Job Adverts
Member Login
Close

Login

Forgot Password - Forgot Username
For Media

Australian Children are in Urgent Need of More Exercise Intitatives

In response to the Pedestrian Council of Australia’s media statement earlier this week, Exercise & Sports Science Australia (ESSA) is urging all Australians to continue encouraging children to increase their exercise levels for the sake of their physical and mental well-being.

In the Active Healthy Kids Australia’s 2016 Report Card on Physical Activity for Children and Young People, we can see that Australia was given an alarming failing grade, being delivered a D- in exercise against 37 other countries.

“When compared to the other countries that indicated high levels of physical activity in children and active transportation, such as the Netherlands, it’s clear that these countries are making exercise a significant component of their lifestyle,” says Anita Hobson-Powell, ESSA Chief Executive Officer.

The 2011-2012 Australian Health Survey (AHS) indicated that only 1 in 3 children, and 1 in 10 young people, undertake the recommended 60 minutes of physical activity every day. With only 19% of Australian children and young people ages 5-17 years accumulating 60 minutes of exercise every day of the week, and only 33% – 39% of primary school students engaging in at least 120 minutes of exercise a week, it’s clear Australians need to be doing more.

“It’s evident that more initiatives need to be put in place to further assist Australian children, and with National Walk Safely to School Day tomorrow, ESSA is encouraging all parents to get involved,” says Ms. Hobson-Powell.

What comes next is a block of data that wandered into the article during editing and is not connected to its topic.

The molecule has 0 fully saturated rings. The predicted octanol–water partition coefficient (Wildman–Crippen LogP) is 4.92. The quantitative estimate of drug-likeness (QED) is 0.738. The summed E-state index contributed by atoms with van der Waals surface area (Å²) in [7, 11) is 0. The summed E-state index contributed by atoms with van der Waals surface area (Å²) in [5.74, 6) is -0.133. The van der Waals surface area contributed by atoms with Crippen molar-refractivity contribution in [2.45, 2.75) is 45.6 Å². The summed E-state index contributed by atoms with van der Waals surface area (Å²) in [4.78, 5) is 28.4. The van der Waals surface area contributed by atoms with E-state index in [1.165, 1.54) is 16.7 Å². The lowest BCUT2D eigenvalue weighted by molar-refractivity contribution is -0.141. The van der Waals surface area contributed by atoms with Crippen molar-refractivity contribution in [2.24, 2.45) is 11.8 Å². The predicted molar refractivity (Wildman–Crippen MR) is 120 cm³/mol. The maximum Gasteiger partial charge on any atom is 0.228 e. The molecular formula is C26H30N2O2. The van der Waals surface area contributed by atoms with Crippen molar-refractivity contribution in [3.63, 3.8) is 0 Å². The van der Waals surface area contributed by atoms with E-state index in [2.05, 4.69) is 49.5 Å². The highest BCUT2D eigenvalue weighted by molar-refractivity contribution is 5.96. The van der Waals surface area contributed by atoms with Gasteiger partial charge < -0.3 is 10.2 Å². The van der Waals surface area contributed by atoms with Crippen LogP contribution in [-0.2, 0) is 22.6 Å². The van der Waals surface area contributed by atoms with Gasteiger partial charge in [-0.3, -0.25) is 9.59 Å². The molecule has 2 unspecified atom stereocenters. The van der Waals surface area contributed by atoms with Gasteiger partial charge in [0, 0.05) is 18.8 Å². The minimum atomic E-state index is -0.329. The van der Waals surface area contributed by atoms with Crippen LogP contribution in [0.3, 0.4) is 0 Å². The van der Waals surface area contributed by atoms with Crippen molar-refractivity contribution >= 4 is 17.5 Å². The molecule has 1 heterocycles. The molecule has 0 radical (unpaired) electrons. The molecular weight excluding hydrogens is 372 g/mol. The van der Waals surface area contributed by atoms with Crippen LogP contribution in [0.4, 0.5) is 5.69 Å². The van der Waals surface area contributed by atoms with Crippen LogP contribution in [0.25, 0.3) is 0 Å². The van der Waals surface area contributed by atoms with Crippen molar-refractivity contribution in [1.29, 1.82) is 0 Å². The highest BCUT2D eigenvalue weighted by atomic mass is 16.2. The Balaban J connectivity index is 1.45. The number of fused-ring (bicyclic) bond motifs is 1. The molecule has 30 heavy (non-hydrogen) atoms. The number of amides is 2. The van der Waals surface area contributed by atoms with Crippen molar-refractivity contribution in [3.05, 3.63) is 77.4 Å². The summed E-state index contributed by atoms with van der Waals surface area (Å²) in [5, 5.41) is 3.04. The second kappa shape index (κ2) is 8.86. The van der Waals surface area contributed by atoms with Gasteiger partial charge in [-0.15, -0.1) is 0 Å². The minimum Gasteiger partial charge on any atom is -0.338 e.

The Pedestrian Council of Australia’s ‘National Walk Safely to School Day’ on 19 May 2017 is a fantastic initiative to get children walking to and from school, and can help encourage healthy habits that will provide life-long benefits, but we need to be encouraging our children to be more active every day.

“When looking at these statistics, and that 23% of Australian children are either overweight or obese, the concerns of children living with a chronic condition is increasing and we need to be ensuring, as parents, coaches, teachers, whoever, that our children are exercising right.”

ESSA recently released an online campaign to bridge the gap in exercise education and resources with Exercise Right for Kids.

Exercise Right for Kidsprovides research-driven resources which outline specific information on common chronic conditions and exercises that are recommended for kids. It’s a simple summary which can be provided to a school or a coach etc., to allow all children the ability to increase their physical activity levels.

“All children deserve to grow up healthy, and an active lifestyle is one of the best ways to encourage and enable this. Parents can seek the advice of an Accredited Exercise Scientist (AES) or Accredited Exercise Physiologist (AEP) if they require an expert care plan.”

You can locate your local AES or AEP here.

 

//Ends

 

For more information:
Camella Brightman
ESSA Member Communications Officer
E: Camella.Brightman@essa.org.au

Zoe Bickerstaffe
ESSA Marketing & Communications Manager
E: zoe.bickerstaffe@essa.org.au
P: 07 3171 3335

 

About Exercise Right
Exercise Right is the public awareness vehicle of Exercise & Sports Science Australia (ESSA).
Exercise Right aims to inspire and educate all Australians to be healthier and more active. Exercise Right is expertly compiled by professionals and thought leaders in the field, making it a trusted source of information amongst consumers. www.exerciseright.com.au